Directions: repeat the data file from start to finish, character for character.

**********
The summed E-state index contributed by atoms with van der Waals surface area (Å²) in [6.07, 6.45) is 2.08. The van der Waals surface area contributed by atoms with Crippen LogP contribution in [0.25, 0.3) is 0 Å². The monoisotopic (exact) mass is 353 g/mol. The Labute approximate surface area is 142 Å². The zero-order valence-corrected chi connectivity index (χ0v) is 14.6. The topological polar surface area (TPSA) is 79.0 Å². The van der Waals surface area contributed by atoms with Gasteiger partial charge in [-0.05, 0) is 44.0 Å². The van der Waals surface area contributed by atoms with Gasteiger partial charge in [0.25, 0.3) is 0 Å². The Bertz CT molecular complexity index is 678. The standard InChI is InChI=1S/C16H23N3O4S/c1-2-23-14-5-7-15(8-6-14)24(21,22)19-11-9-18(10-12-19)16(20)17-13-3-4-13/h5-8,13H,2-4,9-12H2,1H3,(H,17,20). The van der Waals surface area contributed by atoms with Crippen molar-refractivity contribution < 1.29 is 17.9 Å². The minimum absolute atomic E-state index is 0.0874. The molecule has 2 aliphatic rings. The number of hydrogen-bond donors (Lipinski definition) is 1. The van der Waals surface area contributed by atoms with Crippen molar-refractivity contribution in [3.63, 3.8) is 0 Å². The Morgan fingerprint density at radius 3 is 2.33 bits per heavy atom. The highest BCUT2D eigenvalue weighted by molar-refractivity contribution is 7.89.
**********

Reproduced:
The summed E-state index contributed by atoms with van der Waals surface area (Å²) in [6.07, 6.45) is 2.08. The van der Waals surface area contributed by atoms with Crippen LogP contribution in [0.25, 0.3) is 0 Å². The monoisotopic (exact) mass is 353 g/mol. The Labute approximate surface area is 142 Å². The zero-order valence-corrected chi connectivity index (χ0v) is 14.6. The topological polar surface area (TPSA) is 79.0 Å². The van der Waals surface area contributed by atoms with Gasteiger partial charge in [-0.05, 0) is 44.0 Å². The van der Waals surface area contributed by atoms with Gasteiger partial charge in [0.25, 0.3) is 0 Å². The Bertz CT molecular complexity index is 678. The standard InChI is InChI=1S/C16H23N3O4S/c1-2-23-14-5-7-15(8-6-14)24(21,22)19-11-9-18(10-12-19)16(20)17-13-3-4-13/h5-8,13H,2-4,9-12H2,1H3,(H,17,20). The van der Waals surface area contributed by atoms with Crippen molar-refractivity contribution < 1.29 is 17.9 Å². The minimum absolute atomic E-state index is 0.0874. The molecule has 2 aliphatic rings. The number of hydrogen-bond donors (Lipinski definition) is 1. The van der Waals surface area contributed by atoms with Crippen molar-refractivity contribution in [3.63, 3.8) is 0 Å². The Morgan fingerprint density at radius 3 is 2.33 bits per heavy atom. The highest BCUT2D eigenvalue weighted by molar-refractivity contribution is 7.89.